Atlanta, GA, February 13, 2021 — Eastlake Male Youth Initiative (EMYI) students visited The Legacy Museum and National Memorial for Peace and Justice in Montgomery, Alabama on Saturday, February 13 as part of their ongoing leadership training. While the museum and memorial illuminate a difficult history for African Americans in the United States, hope was an important part of the experience. The field trip was an important lesson in understanding the role of resilience and courage while facing adversity.
EMYI students visited The Legacy Museum in Montgomery, Alabama on Saturday, February 13, 2021
“Schools often just teach the ‘highlight reel’ of the Civil Rights Movement—the Reverend Dr. Martin Luther King Jr.’s ‘I Have A Dream’ speech, Rosa Parks’s bus stand—and our students feel that racism is over,” remarked Dr. Kenneth G. Torrence, Program Director for EMYI. “Nothing could be further from the truth.”
At the museum, students explored the history of black people in the United States, beginning with slavery, through Jim Crow laws and segregation, to current issues of mass incarceration and police violence against blacks. They viewed replicas of slave pens; watched and listened to life-size holograms of African Americans in 19th-century garb, describing what it was like to be imprisoned and awaiting sale.
The Lynching Memorial in Montgomery, Alabama is a very powerful and life-changing experience.
At the memorial, students weaved through 816 six-foot-tall rectangular slabs of steel, inscribed with over 4,000 names of African American men, women and children who had been victims of racial lynching.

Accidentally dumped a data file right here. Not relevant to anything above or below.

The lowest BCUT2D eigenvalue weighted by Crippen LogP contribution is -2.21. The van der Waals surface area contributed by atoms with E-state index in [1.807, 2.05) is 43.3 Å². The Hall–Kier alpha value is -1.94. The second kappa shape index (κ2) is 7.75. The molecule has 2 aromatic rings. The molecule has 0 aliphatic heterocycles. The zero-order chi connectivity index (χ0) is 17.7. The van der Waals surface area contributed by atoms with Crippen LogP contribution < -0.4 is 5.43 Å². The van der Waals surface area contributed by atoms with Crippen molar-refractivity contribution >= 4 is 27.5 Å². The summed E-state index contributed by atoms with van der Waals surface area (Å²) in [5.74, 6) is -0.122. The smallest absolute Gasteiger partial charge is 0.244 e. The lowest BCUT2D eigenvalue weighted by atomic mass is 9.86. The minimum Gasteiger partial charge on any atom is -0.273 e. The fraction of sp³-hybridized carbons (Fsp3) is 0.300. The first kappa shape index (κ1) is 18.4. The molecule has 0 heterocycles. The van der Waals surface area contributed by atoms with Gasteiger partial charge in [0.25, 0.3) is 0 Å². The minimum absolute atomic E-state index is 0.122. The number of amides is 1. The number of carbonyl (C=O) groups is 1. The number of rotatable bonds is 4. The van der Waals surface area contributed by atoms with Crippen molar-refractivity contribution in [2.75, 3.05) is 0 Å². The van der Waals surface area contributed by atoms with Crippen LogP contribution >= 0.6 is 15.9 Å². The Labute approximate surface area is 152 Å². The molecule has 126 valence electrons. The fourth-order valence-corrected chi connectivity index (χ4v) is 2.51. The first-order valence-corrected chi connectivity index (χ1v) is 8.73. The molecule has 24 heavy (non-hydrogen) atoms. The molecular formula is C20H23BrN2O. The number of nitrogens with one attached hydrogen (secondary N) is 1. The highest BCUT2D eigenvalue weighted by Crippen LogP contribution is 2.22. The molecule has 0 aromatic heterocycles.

Students also took a surprise detour through historic Tuskegee, Alabama, visiting the prestigious Tuskegee University, the school Booker T. Washington built. In December, students were assigned Washington’s autobiography, “Up From Slavery,” as required reading. Accordingly, the visit to Tuskegee expanded their knowledge and appreciation for Washington and his link to African American history.
EMYI students stand at the iconic statue of Booker T. Washington on the campus of Tuskegee University.
“I wanted to expose our students to the in-depth stories of individual struggle and resistance,” said Dr. Torrence. “The Legacy Museum and Lynching Memorial serve as a living testimony that the issues of systemic racism, mass incarceration and social justice are still with us.”
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